"This paper is more radical than previous analyses in terms of challenging the ubiquitous view that income and medical interventions are the main drivers of health. It even shows that the empirical association between income and health is largely spurious," says Lutz.

Previous lines of research at the Wittgenstein Centre, a collaboration between IIASA, WU and the Vienna Institute of Demography, have emphasised the importance of improving education for poverty eradication and economic growth, as well as the ability to adapt to climate change. These findings further back up the call for improved access to education.

The apparent link between health and found by Preston can be explained by the fact that better education results in both better health and higher incomes.

"The findings matter for the entire global research community, and they matter for everybody in global development and deciding on funding allocations for the different aspects of development," says Lutz, adding that funding quality education for all around the world should be a much higher priority.

Explore further: Smoking reduces increase in life expectancy for less educated women

More information: Wolfgang Lutz et al, Education and Health: Redrawing the Preston Curve, Population and Development Review (2018). DOI: 10.1111/padr.12141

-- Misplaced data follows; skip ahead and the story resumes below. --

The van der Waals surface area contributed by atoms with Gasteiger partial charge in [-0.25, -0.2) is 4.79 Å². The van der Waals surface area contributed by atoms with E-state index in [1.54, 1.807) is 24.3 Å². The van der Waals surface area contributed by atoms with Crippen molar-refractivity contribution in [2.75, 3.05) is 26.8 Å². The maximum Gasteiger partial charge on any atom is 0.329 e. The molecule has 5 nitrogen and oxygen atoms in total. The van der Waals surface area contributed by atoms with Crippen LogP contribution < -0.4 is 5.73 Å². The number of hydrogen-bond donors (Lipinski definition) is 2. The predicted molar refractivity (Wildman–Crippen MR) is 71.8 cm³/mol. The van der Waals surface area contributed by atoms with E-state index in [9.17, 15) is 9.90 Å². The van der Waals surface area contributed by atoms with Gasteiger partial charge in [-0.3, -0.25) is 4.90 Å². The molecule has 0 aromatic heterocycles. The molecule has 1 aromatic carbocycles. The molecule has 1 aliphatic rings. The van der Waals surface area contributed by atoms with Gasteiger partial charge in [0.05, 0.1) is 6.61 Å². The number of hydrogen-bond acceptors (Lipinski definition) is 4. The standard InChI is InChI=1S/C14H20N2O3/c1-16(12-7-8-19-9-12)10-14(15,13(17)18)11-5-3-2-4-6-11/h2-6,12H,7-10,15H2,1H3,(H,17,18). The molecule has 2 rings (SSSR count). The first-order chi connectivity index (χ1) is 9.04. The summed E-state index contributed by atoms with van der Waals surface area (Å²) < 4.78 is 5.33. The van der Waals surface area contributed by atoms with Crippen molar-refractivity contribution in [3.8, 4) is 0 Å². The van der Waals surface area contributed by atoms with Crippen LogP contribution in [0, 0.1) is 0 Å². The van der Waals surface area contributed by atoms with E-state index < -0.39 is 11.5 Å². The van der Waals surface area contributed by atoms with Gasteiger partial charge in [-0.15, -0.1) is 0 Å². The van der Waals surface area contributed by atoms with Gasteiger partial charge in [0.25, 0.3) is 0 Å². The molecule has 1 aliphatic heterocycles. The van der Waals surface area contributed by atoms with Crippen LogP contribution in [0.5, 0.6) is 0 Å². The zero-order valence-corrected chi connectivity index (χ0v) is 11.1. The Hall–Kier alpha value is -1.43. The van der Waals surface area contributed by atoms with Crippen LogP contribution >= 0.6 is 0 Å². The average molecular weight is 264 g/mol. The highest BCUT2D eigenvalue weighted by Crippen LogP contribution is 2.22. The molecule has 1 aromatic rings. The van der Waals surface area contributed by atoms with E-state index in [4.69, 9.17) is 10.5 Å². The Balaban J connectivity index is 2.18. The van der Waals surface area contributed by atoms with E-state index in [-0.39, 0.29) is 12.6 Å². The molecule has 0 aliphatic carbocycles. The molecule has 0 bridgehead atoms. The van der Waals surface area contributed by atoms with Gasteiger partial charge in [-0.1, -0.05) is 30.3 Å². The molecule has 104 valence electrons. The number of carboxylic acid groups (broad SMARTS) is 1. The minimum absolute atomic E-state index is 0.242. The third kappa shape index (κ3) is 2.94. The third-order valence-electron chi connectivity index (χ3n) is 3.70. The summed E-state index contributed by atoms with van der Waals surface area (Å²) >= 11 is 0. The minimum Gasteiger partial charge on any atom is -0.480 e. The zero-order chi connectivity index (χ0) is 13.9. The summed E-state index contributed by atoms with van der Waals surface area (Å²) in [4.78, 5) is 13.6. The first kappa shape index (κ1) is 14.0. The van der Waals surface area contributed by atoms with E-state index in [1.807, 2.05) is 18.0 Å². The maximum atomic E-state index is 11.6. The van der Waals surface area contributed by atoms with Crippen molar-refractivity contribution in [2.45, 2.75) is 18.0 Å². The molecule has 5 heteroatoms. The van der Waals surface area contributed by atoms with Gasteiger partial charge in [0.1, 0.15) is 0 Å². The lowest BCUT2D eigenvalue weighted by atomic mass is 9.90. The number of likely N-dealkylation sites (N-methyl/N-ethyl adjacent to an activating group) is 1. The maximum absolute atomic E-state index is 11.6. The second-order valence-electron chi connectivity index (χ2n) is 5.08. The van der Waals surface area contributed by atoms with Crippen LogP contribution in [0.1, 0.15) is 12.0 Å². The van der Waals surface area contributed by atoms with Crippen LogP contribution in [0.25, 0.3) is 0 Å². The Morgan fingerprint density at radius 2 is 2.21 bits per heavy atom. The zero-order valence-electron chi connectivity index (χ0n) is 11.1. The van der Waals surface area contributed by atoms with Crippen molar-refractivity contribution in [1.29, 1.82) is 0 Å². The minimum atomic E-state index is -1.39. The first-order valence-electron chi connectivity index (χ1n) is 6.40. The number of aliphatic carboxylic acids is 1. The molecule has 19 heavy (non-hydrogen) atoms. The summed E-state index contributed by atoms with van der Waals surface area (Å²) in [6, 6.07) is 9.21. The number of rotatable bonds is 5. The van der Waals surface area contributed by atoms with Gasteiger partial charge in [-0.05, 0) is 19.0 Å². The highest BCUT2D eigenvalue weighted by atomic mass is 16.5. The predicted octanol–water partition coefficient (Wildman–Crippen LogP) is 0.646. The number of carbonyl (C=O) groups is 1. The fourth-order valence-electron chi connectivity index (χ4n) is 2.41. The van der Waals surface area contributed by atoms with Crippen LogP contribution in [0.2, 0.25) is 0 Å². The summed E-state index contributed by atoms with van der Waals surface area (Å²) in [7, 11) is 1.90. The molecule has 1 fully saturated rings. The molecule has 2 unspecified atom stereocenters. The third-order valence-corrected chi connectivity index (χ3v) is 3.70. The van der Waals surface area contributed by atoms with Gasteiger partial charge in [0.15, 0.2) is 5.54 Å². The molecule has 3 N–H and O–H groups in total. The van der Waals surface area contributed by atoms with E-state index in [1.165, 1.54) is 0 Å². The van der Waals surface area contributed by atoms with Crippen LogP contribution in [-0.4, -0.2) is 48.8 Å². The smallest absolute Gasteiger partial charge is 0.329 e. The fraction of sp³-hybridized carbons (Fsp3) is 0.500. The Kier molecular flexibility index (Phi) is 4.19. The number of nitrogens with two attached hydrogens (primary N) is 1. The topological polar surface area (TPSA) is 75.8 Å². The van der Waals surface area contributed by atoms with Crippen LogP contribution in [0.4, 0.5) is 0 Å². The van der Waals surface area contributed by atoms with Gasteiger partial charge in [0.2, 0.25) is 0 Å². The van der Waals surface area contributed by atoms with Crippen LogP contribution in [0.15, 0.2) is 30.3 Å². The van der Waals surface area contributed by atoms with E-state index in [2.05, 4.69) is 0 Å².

Related Stories

Smoking reduces increase in life expectancy for less educated women

December 11, 2017
Life expectancy in Sweden has risen steadily during the last few decades for most groups. One exception is women whose highest educational level is compulsory school. This is mostly because of smoking, says a new dissertation ...

A country's level of education correlates well with life expectancy at birth

June 7, 2016
The level of education in a given country correlates well with life expectancy at birth, according to a new study published in the International Journal of Innovation and Learning. The researchers suggest that educating the ...

Improvements in mortality rates are slowed by rise in obesity in the United States

January 15, 2018
With countless medical advances and efforts to curb smoking, one might expect that life expectancy in the United States would improve. Yet according to recent studies, there's been a reduction in the rate of improvement in ...